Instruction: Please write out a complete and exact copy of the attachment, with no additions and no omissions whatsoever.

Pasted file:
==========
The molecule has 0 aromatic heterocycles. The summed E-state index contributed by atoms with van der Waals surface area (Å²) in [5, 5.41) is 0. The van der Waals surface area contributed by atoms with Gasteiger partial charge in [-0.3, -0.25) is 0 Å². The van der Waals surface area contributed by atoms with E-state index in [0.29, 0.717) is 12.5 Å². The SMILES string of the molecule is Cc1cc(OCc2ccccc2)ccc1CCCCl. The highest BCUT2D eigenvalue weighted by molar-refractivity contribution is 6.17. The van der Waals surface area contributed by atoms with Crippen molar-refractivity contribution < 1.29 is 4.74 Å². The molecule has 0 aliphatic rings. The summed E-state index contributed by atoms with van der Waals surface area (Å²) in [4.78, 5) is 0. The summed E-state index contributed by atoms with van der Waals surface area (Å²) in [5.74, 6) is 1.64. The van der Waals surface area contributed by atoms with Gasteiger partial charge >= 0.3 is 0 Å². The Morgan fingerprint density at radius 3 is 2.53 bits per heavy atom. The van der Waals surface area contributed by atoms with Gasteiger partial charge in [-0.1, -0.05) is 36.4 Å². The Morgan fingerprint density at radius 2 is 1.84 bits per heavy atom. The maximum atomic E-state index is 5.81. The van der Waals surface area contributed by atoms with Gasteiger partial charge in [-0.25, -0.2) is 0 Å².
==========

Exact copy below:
The molecule has 0 aromatic heterocycles. The summed E-state index contributed by atoms with van der Waals surface area (Å²) in [5, 5.41) is 0. The van der Waals surface area contributed by atoms with Gasteiger partial charge in [-0.3, -0.25) is 0 Å². The van der Waals surface area contributed by atoms with E-state index in [0.29, 0.717) is 12.5 Å². The SMILES string of the molecule is Cc1cc(OCc2ccccc2)ccc1CCCCl. The highest BCUT2D eigenvalue weighted by molar-refractivity contribution is 6.17. The van der Waals surface area contributed by atoms with Crippen molar-refractivity contribution < 1.29 is 4.74 Å². The molecule has 0 aliphatic rings. The summed E-state index contributed by atoms with van der Waals surface area (Å²) in [4.78, 5) is 0. The summed E-state index contributed by atoms with van der Waals surface area (Å²) in [5.74, 6) is 1.64. The van der Waals surface area contributed by atoms with Gasteiger partial charge >= 0.3 is 0 Å². The Morgan fingerprint density at radius 3 is 2.53 bits per heavy atom. The van der Waals surface area contributed by atoms with Gasteiger partial charge in [-0.1, -0.05) is 36.4 Å². The Morgan fingerprint density at radius 2 is 1.84 bits per heavy atom. The maximum atomic E-state index is 5.81. The van der Waals surface area contributed by atoms with Gasteiger partial charge in [-0.25, -0.2) is 0 Å².